My daughter, after years of behavioral struggles punctuated with intense bursts of intellectual acceleration, has been diagnosed as having ADHD, giftedness, and some other cognitive struggles. The term most commonly used for this cluster of issues is “twice exceptionality,” which means that she scores above-average in some areas while showing delays or deficiencies in others. It is not, by a long shot, a worst-case scenario. She has amazing strengths that continue to blossom every day, but she also has challenges that are starting to show themselves as hurdles to educational environments and societal norms that present themselves as particularly challenging mazes.

And since at this point in her life I cannot untangle her story from mine, her challenges have also become my challenges. I am faced daily with questions about which aspects of my daughter’s many qualities to try to amplify and which to attempt to “cure,” through medicine, discipline, or otherwise. Which of her quirks and differences are to be carefully nurtured to their greatest potential and which are to be pruned or stunted until they fade to the background? And am I under delusions to think that I have control over these outcomes at all? And if I am not delusional about my level of control, what ethical right do I have to choose for her how to balance them out before she has the chance to weigh them for herself? More practically, how do I ensure she is in a supportive environment at home that allows her to master all of the skills she needs, not just those she naturally excels at honing? And, more difficultly, how do I make sure that environment extends to the educational setting she spends so much of her day inhabiting—environments where I am not present?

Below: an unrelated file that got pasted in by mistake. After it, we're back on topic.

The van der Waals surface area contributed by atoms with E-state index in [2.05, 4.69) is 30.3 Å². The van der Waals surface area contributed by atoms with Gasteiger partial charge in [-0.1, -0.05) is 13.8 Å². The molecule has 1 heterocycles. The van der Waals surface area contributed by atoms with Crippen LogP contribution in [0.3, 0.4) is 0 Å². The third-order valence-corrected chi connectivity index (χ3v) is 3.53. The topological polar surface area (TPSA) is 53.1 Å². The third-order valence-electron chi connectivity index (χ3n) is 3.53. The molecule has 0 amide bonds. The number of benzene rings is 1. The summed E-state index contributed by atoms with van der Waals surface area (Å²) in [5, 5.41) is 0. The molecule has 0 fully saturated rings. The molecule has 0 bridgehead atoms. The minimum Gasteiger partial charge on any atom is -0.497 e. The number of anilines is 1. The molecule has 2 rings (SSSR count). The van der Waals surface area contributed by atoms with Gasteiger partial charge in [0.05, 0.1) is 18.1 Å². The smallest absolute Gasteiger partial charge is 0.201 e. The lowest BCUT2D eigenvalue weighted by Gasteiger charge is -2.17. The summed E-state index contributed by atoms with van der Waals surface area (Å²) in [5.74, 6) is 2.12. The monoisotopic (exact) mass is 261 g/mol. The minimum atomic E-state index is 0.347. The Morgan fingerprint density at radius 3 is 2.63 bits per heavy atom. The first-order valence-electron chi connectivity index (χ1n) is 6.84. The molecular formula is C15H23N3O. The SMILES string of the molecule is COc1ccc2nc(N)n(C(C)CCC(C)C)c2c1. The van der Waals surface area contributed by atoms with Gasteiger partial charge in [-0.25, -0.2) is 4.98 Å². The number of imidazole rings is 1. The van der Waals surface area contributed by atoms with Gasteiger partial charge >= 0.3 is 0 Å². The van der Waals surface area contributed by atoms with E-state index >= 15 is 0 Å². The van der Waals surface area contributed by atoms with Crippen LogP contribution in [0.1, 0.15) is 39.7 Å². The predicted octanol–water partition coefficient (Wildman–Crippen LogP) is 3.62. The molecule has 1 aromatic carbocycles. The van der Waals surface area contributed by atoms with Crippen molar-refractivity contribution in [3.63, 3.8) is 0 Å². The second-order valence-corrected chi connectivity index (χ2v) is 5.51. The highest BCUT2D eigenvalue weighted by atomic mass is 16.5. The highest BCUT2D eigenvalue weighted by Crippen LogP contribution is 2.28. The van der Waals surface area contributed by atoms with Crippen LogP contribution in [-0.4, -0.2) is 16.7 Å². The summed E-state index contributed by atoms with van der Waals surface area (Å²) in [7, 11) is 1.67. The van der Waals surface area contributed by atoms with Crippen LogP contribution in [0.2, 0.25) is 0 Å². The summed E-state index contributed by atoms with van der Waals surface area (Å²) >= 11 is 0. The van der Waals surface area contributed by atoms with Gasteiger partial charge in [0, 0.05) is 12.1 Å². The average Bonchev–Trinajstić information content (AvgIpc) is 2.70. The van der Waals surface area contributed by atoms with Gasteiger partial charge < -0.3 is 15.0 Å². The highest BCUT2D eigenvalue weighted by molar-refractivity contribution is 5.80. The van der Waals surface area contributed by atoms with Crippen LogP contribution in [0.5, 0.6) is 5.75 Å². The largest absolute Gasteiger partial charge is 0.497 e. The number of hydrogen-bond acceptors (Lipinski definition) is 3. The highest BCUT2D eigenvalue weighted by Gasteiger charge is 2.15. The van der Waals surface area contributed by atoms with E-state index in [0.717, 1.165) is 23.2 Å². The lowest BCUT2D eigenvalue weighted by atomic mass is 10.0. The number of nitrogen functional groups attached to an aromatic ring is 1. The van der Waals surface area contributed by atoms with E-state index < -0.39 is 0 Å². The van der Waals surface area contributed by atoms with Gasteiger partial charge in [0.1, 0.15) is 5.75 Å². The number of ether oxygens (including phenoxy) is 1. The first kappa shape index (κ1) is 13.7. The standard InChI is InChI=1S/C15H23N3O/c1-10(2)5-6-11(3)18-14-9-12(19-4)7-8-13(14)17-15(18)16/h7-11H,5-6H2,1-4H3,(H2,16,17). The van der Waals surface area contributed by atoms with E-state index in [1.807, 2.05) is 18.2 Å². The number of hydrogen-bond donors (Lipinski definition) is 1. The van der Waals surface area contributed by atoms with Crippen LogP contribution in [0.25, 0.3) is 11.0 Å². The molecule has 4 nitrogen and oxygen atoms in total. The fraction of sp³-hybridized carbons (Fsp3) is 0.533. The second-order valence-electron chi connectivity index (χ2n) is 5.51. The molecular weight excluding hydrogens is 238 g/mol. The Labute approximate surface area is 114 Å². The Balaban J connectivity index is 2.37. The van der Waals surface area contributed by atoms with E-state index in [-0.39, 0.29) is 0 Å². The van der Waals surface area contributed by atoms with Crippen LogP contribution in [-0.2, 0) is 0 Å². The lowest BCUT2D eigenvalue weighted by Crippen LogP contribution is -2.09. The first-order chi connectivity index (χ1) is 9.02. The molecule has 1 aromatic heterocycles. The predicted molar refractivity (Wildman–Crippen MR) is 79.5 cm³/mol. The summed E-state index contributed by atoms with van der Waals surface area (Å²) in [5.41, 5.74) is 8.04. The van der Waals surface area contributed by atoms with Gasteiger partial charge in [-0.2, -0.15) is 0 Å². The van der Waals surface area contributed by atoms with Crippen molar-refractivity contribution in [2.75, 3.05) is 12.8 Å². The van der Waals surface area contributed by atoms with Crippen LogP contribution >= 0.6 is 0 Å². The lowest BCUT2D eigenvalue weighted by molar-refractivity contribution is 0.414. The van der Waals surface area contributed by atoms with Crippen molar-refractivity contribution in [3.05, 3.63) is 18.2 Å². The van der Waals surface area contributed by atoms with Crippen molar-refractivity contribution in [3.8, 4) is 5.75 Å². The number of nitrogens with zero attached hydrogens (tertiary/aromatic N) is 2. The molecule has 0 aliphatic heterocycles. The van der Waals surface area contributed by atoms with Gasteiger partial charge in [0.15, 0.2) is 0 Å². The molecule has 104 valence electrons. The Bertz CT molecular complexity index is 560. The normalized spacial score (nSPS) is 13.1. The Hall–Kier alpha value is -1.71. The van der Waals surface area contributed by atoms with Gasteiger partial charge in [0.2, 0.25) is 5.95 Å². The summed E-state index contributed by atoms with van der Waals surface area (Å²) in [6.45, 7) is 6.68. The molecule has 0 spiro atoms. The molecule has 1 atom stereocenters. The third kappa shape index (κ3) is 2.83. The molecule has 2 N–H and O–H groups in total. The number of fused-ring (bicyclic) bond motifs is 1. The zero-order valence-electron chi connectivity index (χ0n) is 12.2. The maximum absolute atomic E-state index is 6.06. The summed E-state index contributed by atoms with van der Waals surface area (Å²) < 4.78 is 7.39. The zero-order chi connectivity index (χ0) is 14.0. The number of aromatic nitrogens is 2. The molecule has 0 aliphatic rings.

It’s this last one that has been such a conundrum. If I want her to get the accommodations that I think she truly needs to thrive in a school environment, she has to have a label. My life has become an alphabet soup of IEPs, ADHD, OT, PT, with a smattering of 504 thrown in to keep it interesting. High academic test scores become an ironic hindrance that somehow “prove” she doesn’t need help even as she sobs uncontrollably after yet another day of being a “bad” girl at school.


Parenting my daughter has challenged every assumption I ever made about parenting in ways good and bad. I have bent where I thought I never would and grown where I didn’t know I could. I have felt joy and pride deeper than I knew imaginable and felt shame and guilt that sliced like a knife. And I am only five years in. And I am starting all over with a whole new apple in two months that will undoubtedly throw me for loops in entirely different directions.